Rotoscope animation and social realism prove a vital match in “Tehran Taboo,” a drama about forbidden pleasures and freedoms, and about the double standards that allow men and not women to engage in such experiences, in today’s Iran.
Written and directed by Ali Soozandeh, the film (screening at the Roxie) vividly and without exploitation depicts Tehran’s sex-related underground and condemns Iranian society’s hypocritical and oppressive treatment of women.
The Germany-based Soozandeh, who grew up in Iran, opted for animation in this feature debut, as to shoot the movie in Iran, given the film’s content, would have been impossible.
Like the Tel Aviv-set “In Between,” the film features three rule-breaking women, though, in this case, they’re contending with not only fiancés and family but Iran’s Islamic laws.
Pari (Elmira Rafizadeh), a prostitute with a young son, visits a judge (Hasan Ali Mete) at the Islamic Revolutionary Court to obtain a divorce from her incarcerated addict husband. The judge offers to sign the divorce documents if Pari becomes his mistress. Pari figures she has little choice.
At the apartment complex where her arrangement with the judge has landed her, Pari meets Sara (Zara Amir Ebrahimi)), a pregnant neighbor. Sara wants to get a job, but this being Iran, her husband must consent to it, and that won’t happen.
Babak (Arash Marandi), a musician, works at an underground club where sex and substances fuel 24-hour parties.
He shares some quick sex with a stranger named Donya (Negar Mona Alizadeh), who soon informs him she lost her virginity during their encounter.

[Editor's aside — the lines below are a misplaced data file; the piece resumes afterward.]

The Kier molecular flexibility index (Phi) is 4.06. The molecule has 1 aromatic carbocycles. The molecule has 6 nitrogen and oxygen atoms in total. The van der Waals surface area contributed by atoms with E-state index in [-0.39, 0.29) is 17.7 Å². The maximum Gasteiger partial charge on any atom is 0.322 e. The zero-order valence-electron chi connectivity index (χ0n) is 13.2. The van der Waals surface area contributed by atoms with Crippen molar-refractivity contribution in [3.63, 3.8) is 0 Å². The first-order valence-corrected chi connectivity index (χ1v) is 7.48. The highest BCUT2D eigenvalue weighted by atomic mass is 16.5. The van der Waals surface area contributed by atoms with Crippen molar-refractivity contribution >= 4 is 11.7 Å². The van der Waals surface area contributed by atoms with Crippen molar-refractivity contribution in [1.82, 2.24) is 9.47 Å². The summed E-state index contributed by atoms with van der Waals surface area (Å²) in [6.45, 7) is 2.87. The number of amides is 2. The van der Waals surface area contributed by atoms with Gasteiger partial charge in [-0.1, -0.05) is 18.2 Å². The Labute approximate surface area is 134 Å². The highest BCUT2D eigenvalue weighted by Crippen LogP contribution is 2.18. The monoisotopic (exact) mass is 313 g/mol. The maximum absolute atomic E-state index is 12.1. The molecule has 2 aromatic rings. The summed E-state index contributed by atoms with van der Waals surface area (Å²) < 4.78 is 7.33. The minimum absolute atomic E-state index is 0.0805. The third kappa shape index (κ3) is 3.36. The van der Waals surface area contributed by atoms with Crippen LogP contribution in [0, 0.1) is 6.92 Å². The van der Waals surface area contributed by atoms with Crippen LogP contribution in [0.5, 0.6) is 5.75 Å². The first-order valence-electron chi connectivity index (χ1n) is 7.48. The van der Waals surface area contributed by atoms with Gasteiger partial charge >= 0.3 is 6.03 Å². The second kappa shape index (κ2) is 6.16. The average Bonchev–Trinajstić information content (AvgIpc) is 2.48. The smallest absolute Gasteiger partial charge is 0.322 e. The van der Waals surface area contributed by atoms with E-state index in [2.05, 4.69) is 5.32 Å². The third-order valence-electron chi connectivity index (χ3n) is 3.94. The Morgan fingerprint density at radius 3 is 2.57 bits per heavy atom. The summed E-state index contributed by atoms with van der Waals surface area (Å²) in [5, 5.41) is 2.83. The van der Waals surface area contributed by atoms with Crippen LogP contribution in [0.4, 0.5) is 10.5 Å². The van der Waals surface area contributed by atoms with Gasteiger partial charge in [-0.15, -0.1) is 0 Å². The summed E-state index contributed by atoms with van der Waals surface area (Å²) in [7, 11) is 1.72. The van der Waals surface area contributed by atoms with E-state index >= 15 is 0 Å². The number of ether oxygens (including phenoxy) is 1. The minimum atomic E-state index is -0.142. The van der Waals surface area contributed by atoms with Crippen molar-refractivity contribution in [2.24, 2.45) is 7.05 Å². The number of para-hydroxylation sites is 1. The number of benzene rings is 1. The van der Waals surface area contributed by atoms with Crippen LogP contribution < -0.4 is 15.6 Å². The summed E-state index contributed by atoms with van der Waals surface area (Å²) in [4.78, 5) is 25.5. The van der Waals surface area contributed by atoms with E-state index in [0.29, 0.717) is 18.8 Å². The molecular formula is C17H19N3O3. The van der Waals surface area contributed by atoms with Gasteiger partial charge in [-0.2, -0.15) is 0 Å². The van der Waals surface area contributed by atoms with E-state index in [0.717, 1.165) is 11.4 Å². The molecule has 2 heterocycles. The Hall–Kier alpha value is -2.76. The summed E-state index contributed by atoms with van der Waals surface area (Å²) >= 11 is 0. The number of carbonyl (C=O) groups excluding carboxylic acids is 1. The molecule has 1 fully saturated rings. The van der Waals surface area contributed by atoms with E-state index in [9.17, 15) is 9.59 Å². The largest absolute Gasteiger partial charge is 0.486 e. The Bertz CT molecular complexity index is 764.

Donya plans to marry her religious fiancé in a week, and if she can’t “restore” her virginity by then, things could get ugly for Babak. Desperate, Babak tries to come up with the money to pay a sleazy doctor to perform the necessary surgery.
Grace and subtlety aren’t Soozandeh’s strengths. The film can clunk when infusing its serious material with comedy. Some of the more dramatic developments feel heavy-handed.
But the movie, which touches on everything from divorce to porn to abortion to illegal satellite dishes, is socially substantial and highly enjoyable female-focused adult-geared animated entertainment.
The animation style — in which actors are filmed, and drawing is placed over the footage — isn’t of the caliber seen in Richard Linklater’s “Waking Life” or the 2016 documentary “Tower,” but it has produced thoroughly believable characters.
There are numerous worthy moments, some joyful and some unusually tragic for animated fare.
The presence of the morality police generates impressive suspense. The altar-bound Donya, knowing that any freedom she has enjoyed is about to vanish, is touching when she takes a photograph without her headscarf.
Expect to find contagious the camaraderie shared by Sara and Pari, the latter of whom is a wise, life-embracing, wonderful character.
Starring: Elmira Rafizadeh, Zara Amir Ebrahimi, Arash Marandi, Negar Mona Alizadeh
Written and directed by: Ali Soozandeh
Running time: 1 hour, 36 minutes
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